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Violinist Kim Bomsori says new album is like action film ‘The Bourne Identity’

Violinist Kim Bomsori performs pieces from her new album “Violin on Stage” during a press conference held in Apgujeong-dong, Seoul, on Monday. (Yonhap)
Violinist Kim Bomsori performs pieces from her new album “Violin on Stage” during a press conference held in Apgujeong-dong, Seoul, on Monday. (Yonhap)

When violinist Kim Bomosori was asked to describe her new album “Violin on Stage” during a press conference held Monday in Apgujeong-dong, Seoul, she relayed her acquaintance’s response to the album.

“My acquaintance told me that after starting the first track, he couldn’t stop the music for a bathroom break because it was like the movie ‘The Bourne Identity,’” Kim, 31, said with a shy smile. “He said the album is like watching continuous action scenes and condensed emotional scenes, so there is no time to relax between the nine songs.”

The violinist’s album, which came out on Friday under the German classical music record label Deutsche Grammophon, features familiar music from operas such as “My Heart Opens Itself to Your Voice” from Saint-Saens’ opera “Samson and Delilah” and ballet music such as the concerto version of “Pas de Deux” from Tchaikovsky’s “The Nutcracker.”

Kim said recording the album with the NFM Wroclaw Philharmonic under the baton of music director Giancarlo Guerrero in Poland was not easy due to the COVID-19 pandemic.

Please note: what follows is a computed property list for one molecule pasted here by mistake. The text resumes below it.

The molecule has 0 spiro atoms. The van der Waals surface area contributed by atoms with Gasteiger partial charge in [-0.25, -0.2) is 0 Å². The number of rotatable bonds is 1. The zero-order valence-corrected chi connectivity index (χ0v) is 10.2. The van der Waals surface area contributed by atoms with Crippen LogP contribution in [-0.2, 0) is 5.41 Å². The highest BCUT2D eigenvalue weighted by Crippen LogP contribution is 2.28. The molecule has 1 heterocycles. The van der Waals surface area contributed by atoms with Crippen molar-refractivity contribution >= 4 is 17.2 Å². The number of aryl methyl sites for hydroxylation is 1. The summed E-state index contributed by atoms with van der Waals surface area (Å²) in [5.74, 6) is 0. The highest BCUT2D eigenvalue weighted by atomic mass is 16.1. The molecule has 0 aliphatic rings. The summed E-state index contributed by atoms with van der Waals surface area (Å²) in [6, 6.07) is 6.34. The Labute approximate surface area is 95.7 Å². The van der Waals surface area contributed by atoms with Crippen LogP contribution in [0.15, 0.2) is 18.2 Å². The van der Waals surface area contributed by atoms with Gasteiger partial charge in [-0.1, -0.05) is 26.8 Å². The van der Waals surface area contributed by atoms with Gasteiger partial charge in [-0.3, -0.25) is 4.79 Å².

“I had to travel from Germany to Poland but the borders were closed. We could not travel by airplane so we had to drive there. Also, a few orchestra members, the conductor and the tone master tested positive. We were finally able to start recording in December. It was a miracle,” Kim said.

Regarding the concept of the new album, Kim explained that it was influenced by the performances she watched while studying at the Juilliard School in New York.

“When I was studying in New York, I got to see many operas at the Metropolitan Opera House at a low price. Watching the opera singers inspired me a lot and influenced how I play my violin,” she said. “I want to sing with my violin.”

Just as how the audience can picture opera singers’ characters and their stories by listening to their songs, Kim too wants to be able to weave beautiful narratives with her performances.

“Within the space and time in which I play, I want the listeners to be free from burdens of this world, even for just a second,” she added.

During the press conference, she also mentioned how the album had earned recognition from her professor from Seoul National University, violinist Kim Young-wook.

“This year marks the 50th anniversary of my professor Kim Young-wook’s release of his first album with DG. He doesn’t usually compliment me much. But he told me ‘I am proud.’ I was very happy and grateful,” Kim said.

To mark the release of her album, the violinist kicked off a series of four recitals on Tuesday. Her last performance will take place in Seoul on Saturday at the Lotte Concert Hall. Tickets for the Seoul recitals range from 30,000 won ($26) to 100,000 won.
Violinist Kim Bomsori (Yonhap)
Violinist Kim Bomsori (Yonhap)

The program for the recital includes Beethoven’s Violin Sonata No. 5 in F major, Op. 24 “Spring,” followed by Szymanowski’s Nocturne and Tarantella, Op. 28, Saint-Saens’ Introduction and Rondo Capriccioso in A minor, Op. 28 and Wieniawski’s Fantaisie Brillante on Themes from “Faust,” Op. 20. Russian pianist Ilya Rashkovskiy, who accompanied Kim on the piano at the Tongyeong International Music Festival 2021, will once again accompany Kim on the piano in the recitals.

By Song Seung-hyun (